Report

VET – Improving its image

Collective ideas on the image of vocational training not only influence individual decisions, but also have a broad impact on the social investment in education and training, in the quality, acceptance in the labour market, and finally, mismatches between supply and demand in the labour market. The concept of collective images refers to:

1. More or less rational estimations of the balance between the costs and bene ts of education and training (market value) and
2. emotionalfactorsthatarecloselyrelatedtofamilialand social expectations, identity and gender concepts as well as role models (attractiveness). It is mainly in the emotional arena that image campaigns can have the biggest in uence.

This study is based on the assumption that image-promoting measures can only be successful, if trust in education and training can be established: Such measures should not, however, promote educational choices which cannot fulfil the expectations a campaign may raise. Therefore, a thorough analysis on the quality, costs and benefits of a certain training programme should be the starting point of each campaign. With regard to the design of image campaigns, this study proposes a scale with four levels for developing, emerging or industrial countries:

1. In countries with a low degree of institutionalisation of Technical and Vocational Education and Training (TVET) and labour markets, it may be advisable to promote only single projects or programmes.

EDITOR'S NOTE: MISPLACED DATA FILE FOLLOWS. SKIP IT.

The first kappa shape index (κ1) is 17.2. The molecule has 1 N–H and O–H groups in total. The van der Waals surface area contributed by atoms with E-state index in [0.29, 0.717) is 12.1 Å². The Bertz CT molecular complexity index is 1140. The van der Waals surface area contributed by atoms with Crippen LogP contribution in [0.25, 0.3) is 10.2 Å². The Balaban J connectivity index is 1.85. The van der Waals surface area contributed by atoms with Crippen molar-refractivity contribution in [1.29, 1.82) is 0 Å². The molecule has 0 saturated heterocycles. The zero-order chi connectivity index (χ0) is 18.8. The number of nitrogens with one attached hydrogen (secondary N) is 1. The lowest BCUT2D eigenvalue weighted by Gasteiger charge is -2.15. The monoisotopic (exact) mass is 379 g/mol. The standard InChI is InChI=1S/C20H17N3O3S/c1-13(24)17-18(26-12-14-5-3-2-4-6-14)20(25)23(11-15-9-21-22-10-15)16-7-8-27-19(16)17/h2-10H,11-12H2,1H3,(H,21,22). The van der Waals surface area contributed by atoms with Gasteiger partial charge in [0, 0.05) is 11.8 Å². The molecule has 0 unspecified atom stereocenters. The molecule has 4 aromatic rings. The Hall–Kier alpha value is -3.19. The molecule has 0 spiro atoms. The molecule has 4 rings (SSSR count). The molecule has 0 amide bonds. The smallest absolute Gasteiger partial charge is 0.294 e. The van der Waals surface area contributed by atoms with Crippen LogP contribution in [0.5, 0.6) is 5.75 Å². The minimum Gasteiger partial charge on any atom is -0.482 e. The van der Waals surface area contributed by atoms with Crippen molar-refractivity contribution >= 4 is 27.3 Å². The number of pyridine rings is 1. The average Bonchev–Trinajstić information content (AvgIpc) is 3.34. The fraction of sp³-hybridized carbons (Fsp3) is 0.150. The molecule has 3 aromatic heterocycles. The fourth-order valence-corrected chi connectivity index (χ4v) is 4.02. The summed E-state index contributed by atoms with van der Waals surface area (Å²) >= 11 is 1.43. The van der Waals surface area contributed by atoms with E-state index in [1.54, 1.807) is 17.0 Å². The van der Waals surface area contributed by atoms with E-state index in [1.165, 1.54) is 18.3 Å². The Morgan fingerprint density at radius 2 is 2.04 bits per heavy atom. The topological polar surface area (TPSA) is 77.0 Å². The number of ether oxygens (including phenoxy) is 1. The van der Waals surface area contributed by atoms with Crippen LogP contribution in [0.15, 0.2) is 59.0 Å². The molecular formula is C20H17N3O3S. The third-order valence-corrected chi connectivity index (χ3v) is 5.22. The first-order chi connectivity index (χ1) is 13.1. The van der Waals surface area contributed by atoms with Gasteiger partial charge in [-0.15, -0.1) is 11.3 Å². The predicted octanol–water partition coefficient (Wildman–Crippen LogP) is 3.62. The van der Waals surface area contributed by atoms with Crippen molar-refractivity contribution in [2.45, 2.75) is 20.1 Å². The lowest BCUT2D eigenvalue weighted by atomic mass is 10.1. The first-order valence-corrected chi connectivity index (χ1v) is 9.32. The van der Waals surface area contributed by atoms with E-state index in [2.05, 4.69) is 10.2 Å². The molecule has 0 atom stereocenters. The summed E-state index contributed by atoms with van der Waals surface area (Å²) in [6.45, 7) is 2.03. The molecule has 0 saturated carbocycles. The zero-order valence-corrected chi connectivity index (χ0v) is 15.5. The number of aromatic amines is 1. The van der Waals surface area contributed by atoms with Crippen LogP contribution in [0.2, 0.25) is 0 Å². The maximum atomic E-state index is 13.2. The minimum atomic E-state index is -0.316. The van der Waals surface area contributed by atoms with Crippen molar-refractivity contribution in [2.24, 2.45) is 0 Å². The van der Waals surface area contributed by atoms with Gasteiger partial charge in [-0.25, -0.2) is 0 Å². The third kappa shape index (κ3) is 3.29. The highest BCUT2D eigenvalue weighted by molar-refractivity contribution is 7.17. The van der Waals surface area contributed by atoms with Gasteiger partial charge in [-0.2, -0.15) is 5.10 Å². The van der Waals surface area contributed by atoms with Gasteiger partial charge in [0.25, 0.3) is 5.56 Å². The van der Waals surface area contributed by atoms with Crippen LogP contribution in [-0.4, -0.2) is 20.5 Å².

2. In a situation with a low degree of institutionalisation, but where some training institutions have been well maintained, it may be advisable to present these institutions as flagships, even if at first it seems that private or civil society actors are being promoted with federal funding.
3. In countries with solid but poorly connected TVET structures and ineffective labour market structures, it could be helpful to campaign for individual sectors or certificates.
4. In the case of functioning vocational training and labour markets, but with areas of TVET that have a poor reputation, measures for social marketing should be carried out.

Here it may seem that the first levels relate to developing countries, whereas the later ones are typical for industrialised countries. This may be the case, though in our one world a great variety of parallel and overlapping social phenomena exist which can lead to very different characteristics in different branches, occupations or work activities. For this reason, the intent of this study is to suggest a range of ideas and criteria for measures which will enhance the image of vocational education and training in developing, emerging and industrial countries, but which necessarily must be adapted to the specific context of a country.

Chosen excerpts by Job Market Monitor. Read the whole story at Improving the image of technical and vocational education and training

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